Renard Family Shares Success Story on Wisconsin Cheese Day

We can only wonder if Gov. Scott Walker and other state officials who traveled to six cheesemakers around the state to celebrate Wisconsin Cheese Day on June 26 heard a better story than the one the Renard family shared.

This third-generation family of cheesemakers told top executives from the Wisconsin Economic Development Corp. and the Department of Agriculture, Trade and Consumer Protection that they have experienced 600 percent growth at the retail store on Hwy. 57. Yes, that is correct. Six-hundred percent growth.

That, of course, translates to more employment. The number of retail employees went from four to 45. The Rosewood Dairy cheese factory on County S went from six employees to 18, and the factory went from making 1.74 million pounds of cheese annually to 3.4 million pounds.

Chris Renard (right) explains the cheesemaking process to Jeff Lyon, Deputy Secretary of the Wisconsin Department of Agriculture, Trade and Consumer Protection (left) and Mark Hogan, secretary and CEO of the Wisconsin Economic Development Corp.

On top of all that, the Renards intend to expand the cheese plant in 2018.

The state officials, representatives from the dairy and cheese industry, media and customers gathered at the small Renard’s retail shop next to the cheese plant on County S to celebrate the cheesemaking history of the Renard family, three of whom were in attendance – current owners and married couple with four daughters, Chris and Ann Renard, and the cheesemaking patriarch, Chris’ grandfather Howard Renard, who started the business on County S in 1961. Chris’s parents were the second generation involved in the business but they were unable to attend the event.

Master Cheesemaker Chris Renard had a proud smile on his face that would not quit as he talked about the business, and he immediately won everyone over by proving what a family business this is by taking to task the old saying, “Behind every good man is a good woman.”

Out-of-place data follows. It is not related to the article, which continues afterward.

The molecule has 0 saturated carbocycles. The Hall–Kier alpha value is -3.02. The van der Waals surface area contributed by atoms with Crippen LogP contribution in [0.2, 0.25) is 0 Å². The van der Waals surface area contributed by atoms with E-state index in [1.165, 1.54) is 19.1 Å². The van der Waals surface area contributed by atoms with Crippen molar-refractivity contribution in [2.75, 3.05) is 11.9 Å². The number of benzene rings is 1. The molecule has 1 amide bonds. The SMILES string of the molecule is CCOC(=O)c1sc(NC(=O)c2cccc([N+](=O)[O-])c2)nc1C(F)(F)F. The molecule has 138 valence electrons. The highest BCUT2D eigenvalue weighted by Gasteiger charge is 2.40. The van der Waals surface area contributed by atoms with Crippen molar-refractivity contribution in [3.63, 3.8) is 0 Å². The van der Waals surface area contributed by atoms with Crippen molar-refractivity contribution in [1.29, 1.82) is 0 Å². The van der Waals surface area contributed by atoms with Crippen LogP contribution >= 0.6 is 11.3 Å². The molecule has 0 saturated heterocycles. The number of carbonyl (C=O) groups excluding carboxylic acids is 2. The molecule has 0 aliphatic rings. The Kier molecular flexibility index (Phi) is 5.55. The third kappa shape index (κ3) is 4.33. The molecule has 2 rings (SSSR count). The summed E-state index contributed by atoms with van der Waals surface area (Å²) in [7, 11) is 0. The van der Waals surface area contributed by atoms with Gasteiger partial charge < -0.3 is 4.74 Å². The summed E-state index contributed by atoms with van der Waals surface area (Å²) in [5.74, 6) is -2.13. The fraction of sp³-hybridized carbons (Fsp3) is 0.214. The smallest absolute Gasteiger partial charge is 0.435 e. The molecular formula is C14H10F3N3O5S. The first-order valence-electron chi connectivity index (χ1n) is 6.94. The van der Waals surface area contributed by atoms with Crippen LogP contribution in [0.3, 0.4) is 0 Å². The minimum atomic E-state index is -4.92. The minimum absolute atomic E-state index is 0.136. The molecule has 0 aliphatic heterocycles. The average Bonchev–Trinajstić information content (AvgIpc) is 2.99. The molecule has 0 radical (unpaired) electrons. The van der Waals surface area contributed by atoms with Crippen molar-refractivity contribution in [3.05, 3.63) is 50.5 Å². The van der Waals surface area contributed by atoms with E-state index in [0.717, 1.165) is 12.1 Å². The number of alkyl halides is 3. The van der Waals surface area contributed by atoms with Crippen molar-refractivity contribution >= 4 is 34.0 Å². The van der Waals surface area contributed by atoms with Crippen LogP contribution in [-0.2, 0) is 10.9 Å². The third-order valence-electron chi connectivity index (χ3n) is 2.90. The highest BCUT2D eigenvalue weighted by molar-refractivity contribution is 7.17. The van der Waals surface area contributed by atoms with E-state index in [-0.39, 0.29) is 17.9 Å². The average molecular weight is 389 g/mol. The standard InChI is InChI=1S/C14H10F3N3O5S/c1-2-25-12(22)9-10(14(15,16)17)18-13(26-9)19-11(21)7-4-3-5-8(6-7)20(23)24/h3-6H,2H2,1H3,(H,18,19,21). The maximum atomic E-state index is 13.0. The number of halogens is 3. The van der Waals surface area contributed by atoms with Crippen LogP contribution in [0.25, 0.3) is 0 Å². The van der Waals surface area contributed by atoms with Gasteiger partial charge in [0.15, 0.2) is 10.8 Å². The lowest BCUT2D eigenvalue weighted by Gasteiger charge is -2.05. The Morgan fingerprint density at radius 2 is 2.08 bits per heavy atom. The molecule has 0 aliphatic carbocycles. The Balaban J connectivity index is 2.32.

“I think that’s wrong,” Chris said about his wife, Ann, “because she’s been by my side the whole way. She’s never been behind me.”

You could almost feel the collective “Awwwwwwwww!”

Chris then gave a quick history of the business, beginning with his grandfather Howard, who began making cheese at the age of 14 and worked for other cheesemakers until he decided to go into business for himself and bought the Rosewood Dairy in 1961.

“All the kids in the family helped out,” he said.

In 1966 Howard added a cheese factory on Hwy. 57, where the current retail location is. Cheese was made there until 1975, when Chris’s dad built the retail store. Chris and Ann took over the Hwy. 57 retail store in 2010 and in 2012 they built the new retail store there. In 2014 they also took over the County S plant and retail operation.

“The growth has really started since then,” he said.

In 2014 Chris became a Master cheesemaker, one of 60 active Master cheesemakers in Wisconsin.

“The State of Wisconsin is the only state that has a Master cheesemaker program,” he said. “Some states don’t even require licensed cheesemakers to make cheese.”

Ann Renard then talked about being new to the cheese industry in 2010, but she brought sales, marketing and financial skills to the table.

She also talked about potential new markets opening in other countries through Wisconsin Economic Development Corporation (WEDC) trade missions. They have been to both China and Mexico to talk cheese exports.

“We’re excited for that opportunity,” she said. “It’s very important as a company to diversify. We are very fortunate to be in the state of Wisconsin where we have so much support.”

Mark Hogan, secretary and CEO of the WEDC presented the Renards with a certificate recognizing their success.

“It’s great to hear about your plans,” he said. “The success that you have is important to Door County, the Door Peninsula and the rest of Wisconsin.”

Cheese Facts

  • There are 144 cheese plants (including cow, goat and sheep cheeses), 35 ice cream plants, 15 yogurt plants and 14 butter plants.
  • Wisconsin cheesemakers make 27 percent of the nation’s cheese, making it the top cheese-producing state. In 2016 that amounted to 3.2 billion pounds of cheese.
  • There are approximately 1,200 licenses cheesemakers in the states, producing more than 600 varieties and styles of cheese, nearly double the number of any other state. There are also 60 master cheesemakers. Wisconsin is the only state with a master’s program.
  • Wisconsin ranks first in producing American, cheddar, Limburger, Muenster and provolone cheeses.
  • Wisconsin accounts for 45 percent of all specialty cheese made in the U.S.
  • Wisconsin ranks fourth in the world for cheese production, behind the United States, German and France.
  • Americans eat about 35.1 pounds of cheese a year.
  • The dairy industry employs 78,900 people in Wisconsin.

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